These competing accounts present a false dichotomy. Personal drive and ambition, and the critical opportunities necessary to thrive, are interwoven in ways that make the task of untangling them impossible. Success vitally depends on the coincidence of two conditions: first, the series of steps that create an opportunity (education, financial resources, the happenstance of being in the right place at the right time), and second, the inner drive, vision, sense of confidence to see, and to seize, an opportunity and to make something meaningful out of what others have overlooked, often at tremendous personal cost. Each is a "but for" cause of eventual success, meaning each condition is necessary, yet neither alone is sufficient. The line-worker or mid-level manager might have a brilliant entrepreneurial mind, but not have had the good fortune to be in the right place at the right time to apply it. The same opportunity that led a great entrepreneur to thrive was undoubtedly missed by countless others who lacked the requisite vision and skill to take advantage. Each factor--inner drive and opportunity--is completely, 100%, responsible for any resulting success. The prevailing accounts of virtue overlook this critical fact.
Although law is my field, this insight is somewhat at odds with how lawyers think. We are accustomed to allocating credit and blame. Lawsuits are likewise characterized by the often tragic coincidence of multiple but for causes. But for x, y, and z, the accident would not have occurred, a crime would not have been committed, a contract would not have been breached. Despite this, the goal of the suit is to ascribe a level of fault to each side. But here's the thing: life is not a lawsuit. Indeed, and thankfully, only a minuscule subset of conflicts end up that way. In defining success, and in ascribing virtue, nothing blocks us from being more nuanced. We can recognize that our competing accounts of what constitutes virtue are incomplete, and that together each contains elements that combine for a more a complicated, yet more accurate, understanding of what truly is virtuous.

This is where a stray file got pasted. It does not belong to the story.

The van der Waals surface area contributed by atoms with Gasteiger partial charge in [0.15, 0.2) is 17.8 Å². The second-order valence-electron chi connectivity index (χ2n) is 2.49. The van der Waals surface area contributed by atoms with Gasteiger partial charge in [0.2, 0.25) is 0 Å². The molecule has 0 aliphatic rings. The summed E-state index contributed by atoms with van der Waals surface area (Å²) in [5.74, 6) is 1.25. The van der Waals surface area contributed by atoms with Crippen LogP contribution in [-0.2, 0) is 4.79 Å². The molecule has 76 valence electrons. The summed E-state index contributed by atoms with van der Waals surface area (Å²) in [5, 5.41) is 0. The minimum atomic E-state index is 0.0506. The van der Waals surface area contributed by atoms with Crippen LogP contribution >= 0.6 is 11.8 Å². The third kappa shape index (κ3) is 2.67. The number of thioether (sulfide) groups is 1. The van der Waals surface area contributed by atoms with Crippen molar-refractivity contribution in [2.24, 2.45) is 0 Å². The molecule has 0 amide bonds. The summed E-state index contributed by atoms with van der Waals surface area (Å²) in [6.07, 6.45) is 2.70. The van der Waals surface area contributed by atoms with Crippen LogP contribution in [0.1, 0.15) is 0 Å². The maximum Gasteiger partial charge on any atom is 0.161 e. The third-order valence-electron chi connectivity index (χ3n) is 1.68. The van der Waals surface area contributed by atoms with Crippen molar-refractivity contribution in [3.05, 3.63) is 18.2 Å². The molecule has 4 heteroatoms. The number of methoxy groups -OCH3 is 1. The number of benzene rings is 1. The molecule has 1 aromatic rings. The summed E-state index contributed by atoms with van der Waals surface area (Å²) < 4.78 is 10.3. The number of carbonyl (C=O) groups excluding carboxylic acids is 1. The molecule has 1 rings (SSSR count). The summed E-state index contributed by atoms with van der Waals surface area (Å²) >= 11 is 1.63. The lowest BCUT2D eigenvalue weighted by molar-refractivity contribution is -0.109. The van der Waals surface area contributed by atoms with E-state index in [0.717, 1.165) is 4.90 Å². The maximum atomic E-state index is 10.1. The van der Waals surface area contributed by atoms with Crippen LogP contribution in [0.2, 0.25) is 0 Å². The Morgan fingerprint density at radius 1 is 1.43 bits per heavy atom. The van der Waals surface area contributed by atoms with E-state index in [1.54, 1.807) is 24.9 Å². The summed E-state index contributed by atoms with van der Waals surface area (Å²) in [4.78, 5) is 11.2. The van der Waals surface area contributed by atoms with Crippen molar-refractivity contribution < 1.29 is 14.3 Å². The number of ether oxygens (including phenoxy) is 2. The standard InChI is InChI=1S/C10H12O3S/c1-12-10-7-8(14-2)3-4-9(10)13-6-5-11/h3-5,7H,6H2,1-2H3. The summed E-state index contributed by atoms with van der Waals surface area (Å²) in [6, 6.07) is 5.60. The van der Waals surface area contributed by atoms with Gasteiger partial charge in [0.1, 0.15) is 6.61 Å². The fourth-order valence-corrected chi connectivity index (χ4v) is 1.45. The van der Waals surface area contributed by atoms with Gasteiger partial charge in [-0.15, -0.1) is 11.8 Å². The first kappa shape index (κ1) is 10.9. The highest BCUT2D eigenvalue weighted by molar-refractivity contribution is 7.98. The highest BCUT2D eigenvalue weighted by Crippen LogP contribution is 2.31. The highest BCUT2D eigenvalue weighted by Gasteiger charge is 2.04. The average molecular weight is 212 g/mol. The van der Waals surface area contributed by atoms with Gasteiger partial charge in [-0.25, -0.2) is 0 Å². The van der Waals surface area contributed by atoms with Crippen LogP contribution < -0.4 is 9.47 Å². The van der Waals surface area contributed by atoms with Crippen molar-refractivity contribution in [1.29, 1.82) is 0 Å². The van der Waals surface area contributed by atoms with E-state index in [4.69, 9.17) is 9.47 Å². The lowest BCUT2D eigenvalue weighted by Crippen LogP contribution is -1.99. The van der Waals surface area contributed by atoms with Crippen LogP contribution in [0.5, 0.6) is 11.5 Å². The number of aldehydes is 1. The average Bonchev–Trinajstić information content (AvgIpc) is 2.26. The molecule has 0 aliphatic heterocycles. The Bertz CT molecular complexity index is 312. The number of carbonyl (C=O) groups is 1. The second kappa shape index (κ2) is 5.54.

First, objective measures of success are not a precondition to virtue. Virtue is in seeing an opportunity to make the world a better place, willingly incurring a cost to see that vision realized, and matching that success with a spirit of generosity toward others in need who didn't have the skill, or see the opportunity. This can arise in forging a team, teaching a class, starting a children's program, raising a family, starting or growing a business, or for that matter creating or improving just about anything worthwhile. To be sure, there is potential for virtue in high profile success, but this is not a precondition. And there is nothing non-virtuous about taking appropriate credit for one's success. After all, virtuous people can accomplish more good if others recognize their talents, drive, and accomplishments. (For Larry David's brilliant, and funny, exploration of this theme, see http://tinyurl.com/h7heozc). Virtue demands recognizing our good fortunes while also being graceful in acknowledging that although we are to some extent agents of that fortune, others were as well. Self-awareness is a virtue.
Success and virtue are not synonymous. Surely we all recognize that although there are successful people who are virtuous, there are plenty of others who are not. It is sadly true that some succeed to great heights, not so much by creating or improving, as through through sharp, even illicit, behavior at others' expense. What of humility, or simple modesty? Winston Churchill once said of his political opponent: "Mr. Attlee is a very modest man. Indeed he has a lot to be modest about." (See http://tinyurl.com/mtmndld). Appropriate humility is virtuous; false humility is not. Great leaders, women and men, exude confidence; they know their true value, and they are not shy about claiming it. They do not disclaim what is rightly theirs. As a society, we should not wish otherwise. Every society needs virtuous leaders. They are in all too rare supply. But this requires understanding, in a nuanced way, what virtue means.
Ronald Reagan famously said: “There is no limit to the amount of good you can do if you don't care who gets the credit.” (See http://tinyurl.com/lj2md2x). Whether you lean left or lean right, all readers should see virtue in that.
As always, I welcome your comments.